Finally, after much hullabaloo, BBM for Android and iOS has arrived. This was news a few days ago, however I wanted to give the app a fair shake before review. After testing, prodding and giving the app a fair chance it’s time air my views.
I’m going to say right off the bat that I wanted to hate BBM. I didn’t see any purpose for it with a plethora of messaging apps available to us already. There are tons of people using Hangouts and even more using WhatsApp. Plenty of people are perfectly happy using SMS text messaging. To say I was going into this with a bias against the app is an understatement. If BBM for Android had come out two years ago, I could possibly have entertained the notion of messenger dominance. I just failed to see the point.
Now that I’m done explaining how I felt going into this, on to the review.
To be safe and avoid the zillions of phony apps on the Play Store, I went to BBM.com and followed their official link to the app. The download was fairly fast, installed and ready to go. I had been able to jump the queue by signing up with my email address on BBM.com a few weeks ago, so off to the races I went.
The first thing I did was dive right into the settings. There are toggles available for notifications and vibrate, and an option to pick the sound for alerts. The default BBM tone is pretty well done, but could be louder. If your device supports a multi-colored LED you may choose the color. Other toggles include saving chat history, showing action bar within the keyboard (which I disable, I’ll touch on this later), adding contacts by tap and security question in invites. There is also a button for deleting your saved chat history. You can switch your layout for contacts from grid to list, edit blocked contacts and access the legal documentation. If you find a bug, there’s a button in the settings to report problems.
There is a pull out menu available on the left hand side of the screen. This has become the norm in Android apps, and is nice to see here. You can access a list of your chats, a list of contacts, the groups you’re engaged in, updates from contacts and groups and new invites. Most of this is pretty self-explanitory, however updates allows you to see when your contacts join groups or change their profile photo. If someone is trying to invite you to a chat, it’ll be in the invites.
The overflow button is where you access your settings, help, invite others to BBM, begin a non-group multi-person chat, broadcast a message to your contacts or start a one on one chat.
In the beginning I had zero contacts. This changed after one of the Google Plus communities I frequent wanted to test out the app. A short time later, I had legitimate contacts who could now access the app and I could actually start testing. I feel this is a huge hurdle to overcome for a lot of people. Blackberry users are in a minority in the smartphone market. It’s not easy to find active BBM users.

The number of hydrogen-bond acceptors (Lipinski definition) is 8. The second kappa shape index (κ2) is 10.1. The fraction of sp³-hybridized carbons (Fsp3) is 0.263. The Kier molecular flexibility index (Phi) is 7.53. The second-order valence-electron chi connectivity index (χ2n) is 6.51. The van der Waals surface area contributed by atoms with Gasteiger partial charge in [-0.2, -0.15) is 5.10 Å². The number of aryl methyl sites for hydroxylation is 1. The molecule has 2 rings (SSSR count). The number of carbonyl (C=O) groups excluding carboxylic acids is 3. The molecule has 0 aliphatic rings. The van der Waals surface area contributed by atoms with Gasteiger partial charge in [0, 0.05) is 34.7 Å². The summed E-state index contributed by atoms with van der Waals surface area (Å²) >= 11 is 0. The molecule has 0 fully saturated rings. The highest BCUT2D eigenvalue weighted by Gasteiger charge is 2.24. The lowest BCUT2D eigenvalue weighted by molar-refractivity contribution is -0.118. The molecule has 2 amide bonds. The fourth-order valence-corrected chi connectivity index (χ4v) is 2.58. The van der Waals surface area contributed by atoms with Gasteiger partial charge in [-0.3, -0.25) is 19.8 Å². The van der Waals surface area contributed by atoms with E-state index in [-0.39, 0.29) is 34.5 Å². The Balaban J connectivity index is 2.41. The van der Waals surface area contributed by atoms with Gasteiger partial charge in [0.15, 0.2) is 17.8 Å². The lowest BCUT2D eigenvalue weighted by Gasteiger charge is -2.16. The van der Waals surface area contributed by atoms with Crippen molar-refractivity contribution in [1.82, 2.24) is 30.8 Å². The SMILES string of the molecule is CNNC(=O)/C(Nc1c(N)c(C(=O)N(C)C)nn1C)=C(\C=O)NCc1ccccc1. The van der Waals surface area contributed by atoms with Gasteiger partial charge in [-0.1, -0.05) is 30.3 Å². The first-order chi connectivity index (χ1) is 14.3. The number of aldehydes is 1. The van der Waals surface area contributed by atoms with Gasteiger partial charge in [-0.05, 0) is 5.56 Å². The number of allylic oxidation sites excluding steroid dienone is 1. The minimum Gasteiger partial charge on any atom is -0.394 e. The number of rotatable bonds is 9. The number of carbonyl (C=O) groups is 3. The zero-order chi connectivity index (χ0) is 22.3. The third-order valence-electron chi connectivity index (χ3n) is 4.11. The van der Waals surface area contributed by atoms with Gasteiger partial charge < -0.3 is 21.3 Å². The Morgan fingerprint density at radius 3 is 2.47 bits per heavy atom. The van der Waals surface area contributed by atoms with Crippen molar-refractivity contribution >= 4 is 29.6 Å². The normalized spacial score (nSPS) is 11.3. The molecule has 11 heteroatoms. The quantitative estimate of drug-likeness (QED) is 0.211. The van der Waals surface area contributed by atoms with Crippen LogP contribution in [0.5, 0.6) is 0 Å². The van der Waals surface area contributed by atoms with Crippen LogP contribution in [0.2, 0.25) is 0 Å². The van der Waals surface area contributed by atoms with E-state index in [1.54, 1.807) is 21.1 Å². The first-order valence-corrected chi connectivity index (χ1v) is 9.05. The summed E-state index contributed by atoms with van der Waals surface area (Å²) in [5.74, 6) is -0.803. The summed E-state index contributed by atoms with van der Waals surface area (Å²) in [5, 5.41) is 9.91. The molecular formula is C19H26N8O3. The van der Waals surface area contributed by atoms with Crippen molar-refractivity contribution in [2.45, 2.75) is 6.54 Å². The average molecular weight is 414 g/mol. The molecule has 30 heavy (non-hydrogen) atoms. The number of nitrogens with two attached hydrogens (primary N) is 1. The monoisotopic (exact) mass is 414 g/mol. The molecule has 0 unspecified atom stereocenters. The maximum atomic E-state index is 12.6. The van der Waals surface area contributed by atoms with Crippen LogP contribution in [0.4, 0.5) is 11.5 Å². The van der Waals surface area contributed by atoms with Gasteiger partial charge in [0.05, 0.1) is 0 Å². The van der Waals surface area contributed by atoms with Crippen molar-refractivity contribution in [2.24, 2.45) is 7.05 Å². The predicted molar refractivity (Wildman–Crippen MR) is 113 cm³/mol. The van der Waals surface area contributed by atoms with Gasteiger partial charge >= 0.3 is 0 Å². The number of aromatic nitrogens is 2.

With my list loaded up, I began messaging. The interface is really well done. Photos contained in chat bubbles make BBM simple and clean. In a one on one chat, your line will be gray, while the other user’s line is blue. If you chat within a group, there are different colors for each user. I am not sure this is necessary, but it’s definitely a nice touch. Every message is time stamped and, true to form, delivery and read receipts for each message sent. Long pressing a message will allow you to copy it.
Emoji are included in BBM. While I don’t particularly care about them, this button serves an important purpose. If you disable your action bar in the settings, tapping the Emoji button allows you to access the bar. This will allow you to send photos in one on one messages as well as invite more people to the chat. My first few photos I tried to send were very slow to upload and push. I’ll attribute this to launch day overload of servers, as it disappeared later.
I created a group for my Google Plus community and had several people join. Group messaging worked flawlessly. When creating a group, you can provide a group name and description. There is also a toggle for allowing all group members to invite to the group. This has proven handy for my uses so far, but if you wanted a private group you can be the sole person allowed to invite.
Groups are currently limited to 30 members. In group chat, you cannot upload images directly to the chat (the way Hangouts handles this). Instead, there is a separate area from the main group screen to upload and view the photos. There are other areas for lists and events, which is a nice touch. Another bonus is the ability to have multiple chats within each group that any group member may access.
I’ve been using this app as heavily as I can the past few days. To be honest, I love it. The UI and UX are very intuitive and the app is easy to use. Group chatting with the folks from the community has been a ton of fun. I highly recommend you give it a try.
From the get-go I wanted to hate BBM for Android and didn’t see the point. Now my view has changed, and I hope people adopt it as a viable platform. Great job Blackberry! Let’s hope you can keep this updated and add features to keep it relevant!